Air Canada Centre workers reach deal to end weeklong strike: MLSE

CTV News, December 21, 2013

Air Canada Centre staff are set to return to work after a deal was reached to end a weeklong strike, Maple Leaf Sports and Entertainment said Saturday.

Approximately 600 workers, including housekeeping staff and those responsible for converting the hard court to ice, walked off the job last week after voting down their latest contract offer.
They are represented by Teamsters Local 847.

Teachers rally over unpaid day off

Kristin Rushowy, Toronto Star, Education Reporter, December 20, 2013

About 35 teachers rallied outside Ontario’s Ministry of Education offices in Toronto’s downtown core on Friday to mark a controversial unpaid day off.

Seth Bernstein, a teacher at Ursula Franklin Academy, who was one of the organizers, said that while small, the grassroots rally had “great energy,” and was fun, despite the wet weather.

Some teachers — himself included — even brought their children.

Contracting out blamed for poor snow clearing in HRM

The Chronicle Herald, December 20, 2013

Mayor Mike Savage said that, all things considered, the municipality did a pretty good job getting sidewalks and streets cleared.

A labour leader said Friday that part of the problem lies with contracting out ice- and snow-clearing work to private operators.

“Contracting out and job vacancies are at least partly to blame for the treacherous state of sidewalks over the past few days,” the union representing the municipality’s outside workers said in a news release.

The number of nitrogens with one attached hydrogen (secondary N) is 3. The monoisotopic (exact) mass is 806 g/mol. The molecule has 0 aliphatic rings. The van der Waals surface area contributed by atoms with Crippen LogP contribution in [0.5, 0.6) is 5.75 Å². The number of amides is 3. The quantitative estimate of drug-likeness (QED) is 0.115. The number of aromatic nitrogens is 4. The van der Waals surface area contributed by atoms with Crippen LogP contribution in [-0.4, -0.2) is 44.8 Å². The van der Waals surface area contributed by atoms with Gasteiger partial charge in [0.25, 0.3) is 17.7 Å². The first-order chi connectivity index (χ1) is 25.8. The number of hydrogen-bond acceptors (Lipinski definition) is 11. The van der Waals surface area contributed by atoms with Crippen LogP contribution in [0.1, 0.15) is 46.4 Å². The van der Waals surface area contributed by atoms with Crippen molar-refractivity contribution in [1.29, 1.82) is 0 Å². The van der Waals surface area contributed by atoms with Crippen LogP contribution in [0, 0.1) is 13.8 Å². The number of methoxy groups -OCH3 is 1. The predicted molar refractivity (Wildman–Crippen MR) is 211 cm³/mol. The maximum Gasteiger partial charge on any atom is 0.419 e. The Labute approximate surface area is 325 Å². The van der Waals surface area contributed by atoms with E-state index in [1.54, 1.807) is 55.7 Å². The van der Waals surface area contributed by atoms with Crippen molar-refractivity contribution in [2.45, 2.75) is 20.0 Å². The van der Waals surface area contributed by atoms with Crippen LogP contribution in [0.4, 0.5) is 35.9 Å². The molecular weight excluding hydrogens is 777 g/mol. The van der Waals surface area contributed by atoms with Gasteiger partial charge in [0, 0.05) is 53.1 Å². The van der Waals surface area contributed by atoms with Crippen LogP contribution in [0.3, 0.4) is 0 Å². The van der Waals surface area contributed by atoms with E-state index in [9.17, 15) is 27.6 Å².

“The current delivery model is an inefficient mix of municipal employees and several small contractors,” said Mike Young, president of CUPE Local 108.

He said in the release that the majority of winter street and sidewalk work is done by private outfits.

Service workers fight back

By Carolyn Egan, Socialist Worker, December 28, 2013

Service workers at the Air Canada Centre in Toronto, members of the Teamsters, recently struck fighting for greater wages than the company initially offered. The withdrawal of labour hurt the bottom line over the holiday season and the Teamsters won an enhanced agreement.

4,500 homecare workers walked out earlier in December impacting over 45,000 families. These workers are primarily women from racialized communities and provide needed services to the elderly and others requiring services allowing them to remain in their own homes. They are some of the most vulnerable workers in the province. The highest wage rate is $15 an hour and many of the women have worked years to achieve this. They are compensated for only one third of their travel time going from home to home, working hours more than they are paid for. This is all on behalf of a for-profit company whose CEO makes hundreds of thousands of dollars a year. The Red Cross merged last year and is now in the business of making money for shareholders at the expense of both the workers and those they care for.

Cadillac Fairview: Merry Christmas, you’re fired!

Cadillac Fairview makes a hefty profit as the owner and operator of malls and office buildings across the country. The company earned nearly $1 billion in profit last year alone.

But Cadillac Fairview isn’t willing to pay fair wages to the cleaning staff. Just a few months before Christmas, 150 of them lost their jobs when Cadillac Fairview changed to a lower paying contractor at two of its buildings in Vancouver.